Although brands and calculated designs are everywhere we look, when we read our actual communications, our emails and text messages, they come to us in a uniform medium. Sure, maybe your aunt uses a wacky font, or your coworkers use signature lines, but design on a more serious scale has moved elsewhere. Gone are the days of paper stationery, when everything from the handwriting to the paper itself made a statement. And with the dwindling of communication by post goes the world of ingenious and idiosyncratic design embodied in the letterhead. Some letterheads were promotional, as in the case of special letterheads used by movie studios leading up to the release of a new film, and some were a form of brand strengthening, in the case of letterheads which depicted the storefronts of the retailers issuing the letter. Sometimes personal letterheads served no real purpose other than being a way to put your best foot forward. Whatever the case, letterheads were, and in a lesser sense still are, a way to showcase beautiful designs.
Here follows a selection of letterheads from a number of personages or organizations, famous and otherwise, taken from the phenomenal blog Letterheady, which is run by archivist Shaun Usher. Usher also runs the popular blog Letters of Note, and has developed a book of the same name.
This letterhead was developed for the fictional Overlook Hotel during production of The Shining, and was used as a prop for the film.
This non-hyperbolically uplifting letterhead belongs to exercise guru and short-shorts frontiersman Richard Simmons.
Architect and designer Frank Lloyd Wright used a number of different letterheads, but this one from 1946 is possibly the most ornate.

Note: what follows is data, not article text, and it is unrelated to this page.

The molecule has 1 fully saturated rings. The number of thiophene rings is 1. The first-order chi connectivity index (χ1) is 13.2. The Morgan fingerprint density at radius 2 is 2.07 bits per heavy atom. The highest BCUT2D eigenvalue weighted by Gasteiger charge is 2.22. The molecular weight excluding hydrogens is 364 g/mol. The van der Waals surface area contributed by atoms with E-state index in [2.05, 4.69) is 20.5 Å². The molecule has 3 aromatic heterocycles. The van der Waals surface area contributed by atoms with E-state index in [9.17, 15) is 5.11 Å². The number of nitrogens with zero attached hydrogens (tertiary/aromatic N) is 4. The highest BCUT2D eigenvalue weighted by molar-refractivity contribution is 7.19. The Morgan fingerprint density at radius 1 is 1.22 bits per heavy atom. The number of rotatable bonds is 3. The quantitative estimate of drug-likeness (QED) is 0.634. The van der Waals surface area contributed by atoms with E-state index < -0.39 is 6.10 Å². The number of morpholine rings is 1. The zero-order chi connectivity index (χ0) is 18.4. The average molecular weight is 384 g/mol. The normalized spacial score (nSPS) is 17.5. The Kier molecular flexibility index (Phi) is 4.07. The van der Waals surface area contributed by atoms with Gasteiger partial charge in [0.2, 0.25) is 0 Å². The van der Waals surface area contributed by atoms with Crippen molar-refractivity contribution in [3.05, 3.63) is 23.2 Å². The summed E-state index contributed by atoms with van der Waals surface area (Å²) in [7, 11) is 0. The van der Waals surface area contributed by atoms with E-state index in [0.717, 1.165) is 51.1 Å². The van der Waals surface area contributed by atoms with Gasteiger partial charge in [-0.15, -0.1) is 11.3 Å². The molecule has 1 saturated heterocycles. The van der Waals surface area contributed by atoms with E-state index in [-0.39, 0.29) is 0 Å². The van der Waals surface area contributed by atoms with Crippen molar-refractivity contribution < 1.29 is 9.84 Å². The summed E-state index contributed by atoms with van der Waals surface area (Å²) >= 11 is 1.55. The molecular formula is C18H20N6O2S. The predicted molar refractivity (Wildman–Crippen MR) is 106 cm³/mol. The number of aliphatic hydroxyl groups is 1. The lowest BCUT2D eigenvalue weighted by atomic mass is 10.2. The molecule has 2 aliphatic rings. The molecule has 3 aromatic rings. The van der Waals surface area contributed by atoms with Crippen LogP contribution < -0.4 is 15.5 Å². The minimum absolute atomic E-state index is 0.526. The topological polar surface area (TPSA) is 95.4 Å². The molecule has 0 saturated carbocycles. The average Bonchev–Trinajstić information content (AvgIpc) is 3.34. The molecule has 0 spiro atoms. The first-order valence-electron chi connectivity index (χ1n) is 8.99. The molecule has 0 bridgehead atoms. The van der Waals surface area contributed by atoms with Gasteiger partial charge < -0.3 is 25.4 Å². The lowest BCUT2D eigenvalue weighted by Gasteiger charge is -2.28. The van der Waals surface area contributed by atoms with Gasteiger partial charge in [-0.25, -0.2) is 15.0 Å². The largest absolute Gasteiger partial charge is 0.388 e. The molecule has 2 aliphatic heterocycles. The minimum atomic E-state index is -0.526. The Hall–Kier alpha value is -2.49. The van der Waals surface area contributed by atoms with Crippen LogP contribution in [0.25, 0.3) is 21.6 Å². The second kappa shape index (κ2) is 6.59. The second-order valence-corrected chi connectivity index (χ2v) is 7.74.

This is the official 1981 letterhead of the Muppet Show Fan Club. Note the adorable conceit that Kermit is supposed to be speaking to you over the phone.
This is serial killer Charles Manson’s letterhead from 2006. The design somewhat interferes with legibility here. The acronym “ATWA” at the bottom stands for Air, Trees, Water, and Animals, or, alternately, All The Way Alive.
This is the surreal letterhead of a furniture company from 1932, with a nightmarish cascading superdesk.
This letterhead from the Church of Scientology of California (1976) features a visibly uncomfortable angel and almost no room to write a message.
Horror novelist Stephen King used this letterhead on his personal stationery during the early '80s.
Nikola Tesla’s letterhead from 1900 showcases a number of his inventions to date, including an induction motor and a steam and gas turbine.
Star Trek creator Gene Roddenberry used this letterhead in 1967 to promote the then-new television show.
Arguably the most loved letterhead on Letterheady, this is Harpo Duer Marx’s personal letterhead from 1930. Hilarious then, and still hilarious now.